Jordan kicked Ezra back to the ground when he would have tried to stand. "You've got a long stay to be showing attitude, boy." He hissed. Ezra thought of several quick replies. That he couldn't catch his breath to utter the words was a blessing in disguise. His already bruised ribs informed Standish that trying that again was not a good idea. Jordan immediately pulled Ezra to his feet. "I wish you'd make up your mind." He was able to gasp.
"I'll be glad to have a part in breaking you." The bearded soldier laughed. Then he shoved his prisoner toward the horses. "Mount up." So they were on some schedule, Ezra mused.
+ + + + + + +
Josiah and JD seemed regretful that Buck had to sit his horse again so soon. But Buck had been anxious to be on the move and wasn't complaining.
Kestrel had muscled his horse to Chris's right. Vin's spot. JD thought proprietarily on his friend's behalf. His thoughts were cut short by the sound of a Mockingbird's call. Within moments they had all responded to Vin's guarded warning. They belly crawled up a slight rise and saw Ezra and his captors. Josiah clapped Vin on the back. He had done it. There were five well-armed soldiers guarding Ezra. He didn't look too much the worse for wear from this distance, but Buck remembered the fight and knew they'd both been bruised. "Let's go get 'em." Buck growled.
Through his spyglass Vin could see there was more damage than the others could observe and was standing to back Buck's play.
"No." Clay ordered. All of the men looked him over like he was a new life form. They didn't take orders well. Clay quickly explained, "Ezra's agreed to this. We have to find those men." Larabee, Tanner and Wilmington, as one, moved below the hillock. The others followed as if an order had been given. Carson and Bonner kept watch.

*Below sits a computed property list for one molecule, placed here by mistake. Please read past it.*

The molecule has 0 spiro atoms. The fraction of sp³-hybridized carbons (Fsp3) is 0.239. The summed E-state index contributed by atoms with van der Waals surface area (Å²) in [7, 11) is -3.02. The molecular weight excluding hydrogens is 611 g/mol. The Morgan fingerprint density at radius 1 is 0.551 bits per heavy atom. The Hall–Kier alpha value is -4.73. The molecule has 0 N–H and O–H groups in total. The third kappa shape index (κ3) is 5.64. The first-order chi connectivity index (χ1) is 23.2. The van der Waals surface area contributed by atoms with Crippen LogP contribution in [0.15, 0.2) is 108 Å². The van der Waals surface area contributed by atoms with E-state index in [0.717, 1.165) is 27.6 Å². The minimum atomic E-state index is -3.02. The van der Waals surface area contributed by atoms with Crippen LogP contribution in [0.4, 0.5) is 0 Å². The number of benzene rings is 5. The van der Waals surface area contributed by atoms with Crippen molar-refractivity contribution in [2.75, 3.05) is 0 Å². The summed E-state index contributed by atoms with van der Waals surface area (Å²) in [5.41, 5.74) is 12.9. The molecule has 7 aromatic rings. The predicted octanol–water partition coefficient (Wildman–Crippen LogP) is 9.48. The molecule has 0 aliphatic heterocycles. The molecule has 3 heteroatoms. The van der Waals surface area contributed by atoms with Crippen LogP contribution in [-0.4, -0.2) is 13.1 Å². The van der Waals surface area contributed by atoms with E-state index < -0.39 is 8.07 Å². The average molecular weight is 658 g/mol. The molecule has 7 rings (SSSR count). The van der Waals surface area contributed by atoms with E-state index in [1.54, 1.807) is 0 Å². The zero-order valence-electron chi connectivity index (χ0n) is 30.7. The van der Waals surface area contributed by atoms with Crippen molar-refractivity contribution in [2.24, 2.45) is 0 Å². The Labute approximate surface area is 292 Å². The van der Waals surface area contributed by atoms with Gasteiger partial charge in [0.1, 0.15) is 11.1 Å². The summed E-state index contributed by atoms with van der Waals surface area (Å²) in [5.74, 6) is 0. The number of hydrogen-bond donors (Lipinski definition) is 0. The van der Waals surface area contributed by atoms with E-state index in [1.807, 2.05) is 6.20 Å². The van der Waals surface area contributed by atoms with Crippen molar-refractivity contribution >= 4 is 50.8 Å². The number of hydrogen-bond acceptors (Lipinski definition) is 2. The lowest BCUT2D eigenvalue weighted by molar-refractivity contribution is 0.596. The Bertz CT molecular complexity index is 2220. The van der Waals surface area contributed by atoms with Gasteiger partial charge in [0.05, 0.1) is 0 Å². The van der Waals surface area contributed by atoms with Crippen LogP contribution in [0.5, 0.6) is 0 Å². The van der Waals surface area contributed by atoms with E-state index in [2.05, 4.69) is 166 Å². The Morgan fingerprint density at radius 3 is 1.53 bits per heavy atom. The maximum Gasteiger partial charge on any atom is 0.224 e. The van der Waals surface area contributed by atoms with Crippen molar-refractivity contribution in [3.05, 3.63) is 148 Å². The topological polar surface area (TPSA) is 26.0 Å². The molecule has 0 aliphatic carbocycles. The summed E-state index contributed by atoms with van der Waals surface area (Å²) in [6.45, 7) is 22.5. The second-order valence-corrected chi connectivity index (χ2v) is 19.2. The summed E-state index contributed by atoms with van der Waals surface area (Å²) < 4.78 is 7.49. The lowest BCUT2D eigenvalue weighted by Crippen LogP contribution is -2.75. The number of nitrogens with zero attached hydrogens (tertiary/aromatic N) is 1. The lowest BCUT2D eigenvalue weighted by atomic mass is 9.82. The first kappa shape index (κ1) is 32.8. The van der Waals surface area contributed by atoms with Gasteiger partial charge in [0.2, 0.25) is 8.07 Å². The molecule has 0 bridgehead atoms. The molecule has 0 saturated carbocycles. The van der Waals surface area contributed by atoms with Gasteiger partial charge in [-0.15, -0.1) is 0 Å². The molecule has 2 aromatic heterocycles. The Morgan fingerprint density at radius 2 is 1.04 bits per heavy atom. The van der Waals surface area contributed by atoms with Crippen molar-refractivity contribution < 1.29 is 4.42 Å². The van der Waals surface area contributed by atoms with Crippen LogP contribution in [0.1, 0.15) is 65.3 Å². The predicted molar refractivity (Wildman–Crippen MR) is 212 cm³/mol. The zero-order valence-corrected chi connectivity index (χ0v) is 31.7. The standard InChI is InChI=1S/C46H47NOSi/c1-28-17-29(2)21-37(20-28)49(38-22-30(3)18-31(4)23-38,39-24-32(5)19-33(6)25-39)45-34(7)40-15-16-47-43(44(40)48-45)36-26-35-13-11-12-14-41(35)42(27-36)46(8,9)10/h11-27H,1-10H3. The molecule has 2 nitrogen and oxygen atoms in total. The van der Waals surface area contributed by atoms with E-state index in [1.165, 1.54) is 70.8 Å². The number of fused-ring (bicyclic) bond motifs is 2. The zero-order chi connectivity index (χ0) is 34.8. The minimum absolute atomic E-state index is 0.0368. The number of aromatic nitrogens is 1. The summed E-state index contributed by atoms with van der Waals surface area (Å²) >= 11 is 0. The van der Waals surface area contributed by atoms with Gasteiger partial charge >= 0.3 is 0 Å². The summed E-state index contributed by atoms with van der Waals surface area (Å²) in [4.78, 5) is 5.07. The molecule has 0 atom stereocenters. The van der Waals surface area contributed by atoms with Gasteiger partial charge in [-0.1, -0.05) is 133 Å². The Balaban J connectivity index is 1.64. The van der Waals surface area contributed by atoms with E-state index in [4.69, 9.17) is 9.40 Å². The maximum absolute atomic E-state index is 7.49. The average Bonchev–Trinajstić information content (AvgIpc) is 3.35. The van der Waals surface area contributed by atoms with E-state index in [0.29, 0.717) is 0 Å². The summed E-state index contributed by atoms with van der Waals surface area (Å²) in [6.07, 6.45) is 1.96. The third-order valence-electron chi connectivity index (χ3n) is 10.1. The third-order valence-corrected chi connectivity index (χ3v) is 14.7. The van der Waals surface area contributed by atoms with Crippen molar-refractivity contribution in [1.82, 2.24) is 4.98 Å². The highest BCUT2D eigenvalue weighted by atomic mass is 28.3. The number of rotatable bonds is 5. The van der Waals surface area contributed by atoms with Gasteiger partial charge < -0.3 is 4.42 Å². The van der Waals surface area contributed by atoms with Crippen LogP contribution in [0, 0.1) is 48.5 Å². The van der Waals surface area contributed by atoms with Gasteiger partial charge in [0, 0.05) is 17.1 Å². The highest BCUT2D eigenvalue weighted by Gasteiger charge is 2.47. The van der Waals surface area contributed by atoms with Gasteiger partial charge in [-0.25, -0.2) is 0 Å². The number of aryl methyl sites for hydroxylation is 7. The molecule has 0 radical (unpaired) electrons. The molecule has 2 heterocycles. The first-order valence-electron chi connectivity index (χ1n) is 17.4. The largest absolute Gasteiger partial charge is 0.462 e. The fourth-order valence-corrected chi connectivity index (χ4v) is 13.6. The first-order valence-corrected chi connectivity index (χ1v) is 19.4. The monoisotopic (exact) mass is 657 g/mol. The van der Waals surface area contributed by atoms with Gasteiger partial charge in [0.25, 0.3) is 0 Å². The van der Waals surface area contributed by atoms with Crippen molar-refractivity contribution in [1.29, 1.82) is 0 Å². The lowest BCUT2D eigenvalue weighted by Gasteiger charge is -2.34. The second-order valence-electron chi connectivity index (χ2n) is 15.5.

"Tell me again why you can't lead us to this POW camp?" Larabee demanded.
"They move while I'm out looking for war criminals."
"They're not war criminals!" JD caught himself at the last minute and lowered his voice. He didn't know how far it would carry across the flatness. Buck put a reassuring hand on the boy's shoulder.
Kestrel ignored the young Easterner. In this moment of intensity, when his plans were on the line, the fact that the boy didn't even exist as far as he was concerned became evident. He only had eyes for Larabee and Wilmington and an occasional glance at Sanchez. "I explained that to you. I only find them when they contact me. We're so close." He looked for a weak link. "We're so close to ending a nightmare for over 100 men." He waited.
"Chris, let's get Ezra the hell away from those men then 'convince' one of them to tell us where the damn cage is." Buck demanded.
Chris considered this alternative. He wanted to get Ezra back safely. He wanted Buck to know that his opinion mattered. Before a decision could be made things changed. Bonner alerted them. Chris and Vin returned to their lookout post in time to see five more men rode up and joined Ezra's captors. The rest of the seven were too far away to hear what was happening, and the odds having suddenly changed gave them pause.